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David Cameron will hit back at claims made by ex-Cabinet minister Iain Duncan Smith that the government does little for poor Britons by claiming he is a champion for "modern, compassionate, conservatism," ITV News Political Editor Robert Peston understands.
Downing Street and Iain Duncan Smith have been have been locked in a series of acrimonious exchanges over the former work and pensions secretary's shock resignation.
ITV News political editor Robert Peston reports.
Downing Street has responded to the resignation of Work and Pensions Secretary Iain Duncan Smith saying they are delivering the welfare cap that was a key part of the Manifesto on which they were elected
The government pledged to stick by their plan to "deliver stability, security and opportunity for working people in our country."
Mr Duncan Smith issued a devastating attack on what he termed an "unfair" budget, accusing David Cameron and George Osborne of balancing the books on the backs of struggling working people and the vulnerable.
Iain Duncan Smith will give his first post-resignation interview as the row over why he quit his cabinet post continues to rumble on.
Fresh fallout is expected to follow the former Work and Pensions secretary's interview on BBC One's Andrew Marr show this morning as a growing split appears to be dividing the Tories following Duncan Smith's claims that he resigned over proposed disability benefit cuts.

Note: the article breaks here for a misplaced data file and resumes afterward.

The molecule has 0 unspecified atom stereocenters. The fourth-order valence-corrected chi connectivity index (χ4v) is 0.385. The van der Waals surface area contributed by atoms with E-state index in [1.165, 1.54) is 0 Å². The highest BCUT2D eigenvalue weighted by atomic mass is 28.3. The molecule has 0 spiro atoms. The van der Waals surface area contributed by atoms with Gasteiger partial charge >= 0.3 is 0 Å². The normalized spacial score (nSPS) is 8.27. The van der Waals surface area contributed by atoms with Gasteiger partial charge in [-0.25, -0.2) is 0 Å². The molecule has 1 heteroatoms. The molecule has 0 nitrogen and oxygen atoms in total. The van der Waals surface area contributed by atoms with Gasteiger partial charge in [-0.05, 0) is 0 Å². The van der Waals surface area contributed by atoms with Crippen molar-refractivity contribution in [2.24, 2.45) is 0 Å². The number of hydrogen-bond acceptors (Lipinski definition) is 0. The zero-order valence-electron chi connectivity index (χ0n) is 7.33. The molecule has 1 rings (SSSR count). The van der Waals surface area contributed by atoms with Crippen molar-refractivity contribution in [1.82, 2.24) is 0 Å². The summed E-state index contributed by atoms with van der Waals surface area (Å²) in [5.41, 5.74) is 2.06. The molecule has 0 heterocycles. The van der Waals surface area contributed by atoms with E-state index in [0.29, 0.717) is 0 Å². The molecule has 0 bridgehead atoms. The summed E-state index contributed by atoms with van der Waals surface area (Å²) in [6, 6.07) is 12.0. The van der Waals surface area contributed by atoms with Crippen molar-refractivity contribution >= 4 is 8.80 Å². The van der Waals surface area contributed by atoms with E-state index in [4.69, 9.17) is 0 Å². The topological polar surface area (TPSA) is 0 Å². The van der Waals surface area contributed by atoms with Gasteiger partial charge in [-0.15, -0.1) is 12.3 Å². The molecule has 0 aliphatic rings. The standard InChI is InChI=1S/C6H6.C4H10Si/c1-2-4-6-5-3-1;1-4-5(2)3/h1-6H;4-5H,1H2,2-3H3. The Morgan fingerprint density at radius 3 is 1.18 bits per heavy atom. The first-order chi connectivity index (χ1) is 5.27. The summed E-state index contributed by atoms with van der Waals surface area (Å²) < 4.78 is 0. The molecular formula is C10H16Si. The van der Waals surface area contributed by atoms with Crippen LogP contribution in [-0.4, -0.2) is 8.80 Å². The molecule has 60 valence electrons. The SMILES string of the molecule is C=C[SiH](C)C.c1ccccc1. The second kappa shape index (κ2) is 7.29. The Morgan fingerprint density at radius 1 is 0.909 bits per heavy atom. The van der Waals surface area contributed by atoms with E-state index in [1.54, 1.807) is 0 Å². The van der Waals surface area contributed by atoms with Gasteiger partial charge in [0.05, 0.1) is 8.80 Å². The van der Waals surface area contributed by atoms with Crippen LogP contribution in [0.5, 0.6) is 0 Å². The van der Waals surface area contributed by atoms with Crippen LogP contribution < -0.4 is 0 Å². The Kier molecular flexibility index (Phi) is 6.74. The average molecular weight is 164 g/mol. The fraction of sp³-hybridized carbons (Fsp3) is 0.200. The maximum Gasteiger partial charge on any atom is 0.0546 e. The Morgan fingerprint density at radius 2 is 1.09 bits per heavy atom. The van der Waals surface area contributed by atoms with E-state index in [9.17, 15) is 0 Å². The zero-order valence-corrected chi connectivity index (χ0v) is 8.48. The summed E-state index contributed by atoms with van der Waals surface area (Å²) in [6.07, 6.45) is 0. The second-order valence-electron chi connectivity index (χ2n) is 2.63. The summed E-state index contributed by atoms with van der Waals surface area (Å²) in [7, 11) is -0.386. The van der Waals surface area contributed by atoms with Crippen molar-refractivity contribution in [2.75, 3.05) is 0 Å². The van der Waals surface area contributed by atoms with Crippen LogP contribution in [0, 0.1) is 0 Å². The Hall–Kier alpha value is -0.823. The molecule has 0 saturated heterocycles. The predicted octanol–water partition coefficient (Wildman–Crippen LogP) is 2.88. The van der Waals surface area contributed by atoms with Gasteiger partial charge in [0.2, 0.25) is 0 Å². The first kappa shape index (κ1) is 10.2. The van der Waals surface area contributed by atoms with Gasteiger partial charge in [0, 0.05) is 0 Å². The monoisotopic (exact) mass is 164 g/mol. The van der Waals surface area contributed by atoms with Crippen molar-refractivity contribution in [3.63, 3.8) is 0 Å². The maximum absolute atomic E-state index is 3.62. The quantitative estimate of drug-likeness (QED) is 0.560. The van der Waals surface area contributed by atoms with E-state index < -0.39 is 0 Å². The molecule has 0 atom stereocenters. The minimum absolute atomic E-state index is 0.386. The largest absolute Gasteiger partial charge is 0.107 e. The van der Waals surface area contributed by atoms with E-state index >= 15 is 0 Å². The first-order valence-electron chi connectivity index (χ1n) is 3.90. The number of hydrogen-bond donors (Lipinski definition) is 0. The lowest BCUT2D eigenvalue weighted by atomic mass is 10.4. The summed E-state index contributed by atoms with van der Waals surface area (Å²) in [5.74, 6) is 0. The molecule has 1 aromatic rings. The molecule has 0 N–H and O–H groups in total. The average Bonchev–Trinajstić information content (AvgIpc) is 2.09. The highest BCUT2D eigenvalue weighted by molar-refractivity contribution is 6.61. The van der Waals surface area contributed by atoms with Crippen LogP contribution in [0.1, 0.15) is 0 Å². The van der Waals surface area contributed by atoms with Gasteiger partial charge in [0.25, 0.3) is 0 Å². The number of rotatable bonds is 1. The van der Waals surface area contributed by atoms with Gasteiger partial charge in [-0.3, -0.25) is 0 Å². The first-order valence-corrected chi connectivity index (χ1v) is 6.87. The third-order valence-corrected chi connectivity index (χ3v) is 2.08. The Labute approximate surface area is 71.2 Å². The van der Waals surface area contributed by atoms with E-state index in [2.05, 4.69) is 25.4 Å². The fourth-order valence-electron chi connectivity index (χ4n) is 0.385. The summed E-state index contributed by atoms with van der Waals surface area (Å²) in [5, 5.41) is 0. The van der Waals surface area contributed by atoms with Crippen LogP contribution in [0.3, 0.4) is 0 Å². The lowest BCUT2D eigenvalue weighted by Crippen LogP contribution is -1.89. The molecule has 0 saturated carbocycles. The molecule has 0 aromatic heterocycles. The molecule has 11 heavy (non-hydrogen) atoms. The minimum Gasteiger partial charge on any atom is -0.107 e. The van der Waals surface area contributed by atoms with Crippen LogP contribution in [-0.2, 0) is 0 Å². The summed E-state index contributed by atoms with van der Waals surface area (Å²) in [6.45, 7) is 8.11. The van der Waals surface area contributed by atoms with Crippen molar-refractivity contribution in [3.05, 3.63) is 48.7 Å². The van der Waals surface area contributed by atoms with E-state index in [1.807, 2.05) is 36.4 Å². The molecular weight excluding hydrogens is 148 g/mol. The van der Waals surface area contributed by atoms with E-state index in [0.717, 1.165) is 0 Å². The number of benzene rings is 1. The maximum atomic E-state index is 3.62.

Iain Duncan Smith's former colleague Baroness Altmann has slammed her old boss after he handed in his resignation over disability cuts, claiming he had in fact "championed the reforms he's resigning over".
In a series of tweets the pensions minister also stated that she had been "shocked" by the reason given for Duncan Smith's resignation and suggested he had an ulterior motive for stepping down.
As the row rumbles on about who was responsible for proposed disability benefit cuts that have now been dropped, the question many are asking is how damaging will this situation be to the government?
According to ITV's Political Editor Robert Peston the situation could be very damaging, here he explains why:
Jeremy Corbyn has accused Iain Duncan Smith of "hiding his conscience" for six years, and urged his successor to U-turn on proposed cuts.
The Labour leader said former Work and Pensions Secretary Duncan Smith, who resigned last night, had presided over some "fairly appalling policies".
He added that the first task of Duncan Smith's replacement, Stephen Crabb, was to completely reinstate Personal Independence Payments.
Corbyn said his party would "hold the Government to account" over PIP, and described current availability to work tests as "appalling".
Latest ITV News reports
Iain Duncan Smith tells ITV News' Robert Peston his resignation was intended to push the government into pursuing a fairer welfare policy.
Former Work and Pensions Security accuses government of making 'arbitrary cuts' which he says damages the party and the country.